NEW YORK—All 17 small- and large-scale paintings of waterfalls by Cuban-born painter Tomás Sánchez (b. 1948) on view last month at Marlborough Gallery (Nov. 28-Dec. 30), Manhattan, found private buyers, some from as far away as South Africa and London.
Reports gallery director Janis Cecil: “We have a hard time keeping Sanchez works in the gallery.” Noting that the artist produces only half-a-dozen pictures a year, she says the waiting list is extensive. Prices for the paintings in the recent exhibit ranged from $200,000 for smaller works to $400,000 for larger ones.
Two years ago Marlborough Gallery, the artist’s exclusive dealer since 1996, sold out a Sánchez show of works on paper, one of which (Caida de Aguas) was picked up by the art museum of Vassar College, Poughkeepsie, N.Y.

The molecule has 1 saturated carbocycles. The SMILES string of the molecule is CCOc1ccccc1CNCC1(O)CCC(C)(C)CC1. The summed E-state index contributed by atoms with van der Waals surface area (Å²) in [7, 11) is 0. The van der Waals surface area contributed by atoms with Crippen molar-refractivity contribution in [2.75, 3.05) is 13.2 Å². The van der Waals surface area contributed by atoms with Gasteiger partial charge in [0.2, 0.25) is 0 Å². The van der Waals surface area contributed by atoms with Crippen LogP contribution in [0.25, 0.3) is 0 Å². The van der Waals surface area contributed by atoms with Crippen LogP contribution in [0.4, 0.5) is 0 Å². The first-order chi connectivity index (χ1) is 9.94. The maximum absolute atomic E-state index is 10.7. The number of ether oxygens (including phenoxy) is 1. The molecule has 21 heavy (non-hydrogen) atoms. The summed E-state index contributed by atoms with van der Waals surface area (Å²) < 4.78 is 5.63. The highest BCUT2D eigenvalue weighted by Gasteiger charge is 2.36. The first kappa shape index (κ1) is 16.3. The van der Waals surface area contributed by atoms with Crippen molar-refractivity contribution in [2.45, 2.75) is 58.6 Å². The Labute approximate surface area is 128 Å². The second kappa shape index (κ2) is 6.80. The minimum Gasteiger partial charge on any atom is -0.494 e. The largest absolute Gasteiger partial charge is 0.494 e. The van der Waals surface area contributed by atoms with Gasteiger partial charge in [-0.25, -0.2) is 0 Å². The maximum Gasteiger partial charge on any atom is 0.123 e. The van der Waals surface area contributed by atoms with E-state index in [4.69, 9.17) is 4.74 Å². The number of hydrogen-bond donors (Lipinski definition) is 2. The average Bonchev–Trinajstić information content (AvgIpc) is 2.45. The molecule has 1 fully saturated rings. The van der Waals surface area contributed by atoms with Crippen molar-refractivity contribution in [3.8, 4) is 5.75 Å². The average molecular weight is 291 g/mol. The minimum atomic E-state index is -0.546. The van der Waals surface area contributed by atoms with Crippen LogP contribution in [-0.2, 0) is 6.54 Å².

Current prices for works on paper by Sánchez, who left Cuba in 1989, climb as high as $20,000. Prices for both paintings and drawings are up one-third since 2000, Cecil says, the result of growing demand. She notes that collectors are evenly divided among the U.S., Europe (Italy, Monaco and Spain, in particular) and South America (Colombia and Venezuela, especially). There is a strong political element to Sánchez works, often in terms of ecological damage resulting from industrialization.
Most secondary market sales have taken place at auction houses, Cecil says. Top prices have included the $314,000 earned at Christie’s in 2000 for the oil-on-canvas Nubes sobre la Laguna (estimate: $250,000/350,000). Other strong auction prices include $310,500 (estimate: $220,000/260,000) for the 1995 oil Meditador y laguna escondida en el bosque at Christie’s in 1998 and $225,750 (estimate: $120,000/150,000) for a 1993 acrylic-on-canvas self-portrait, Autorretrato en la orilla, at Sotheby’s in 2001.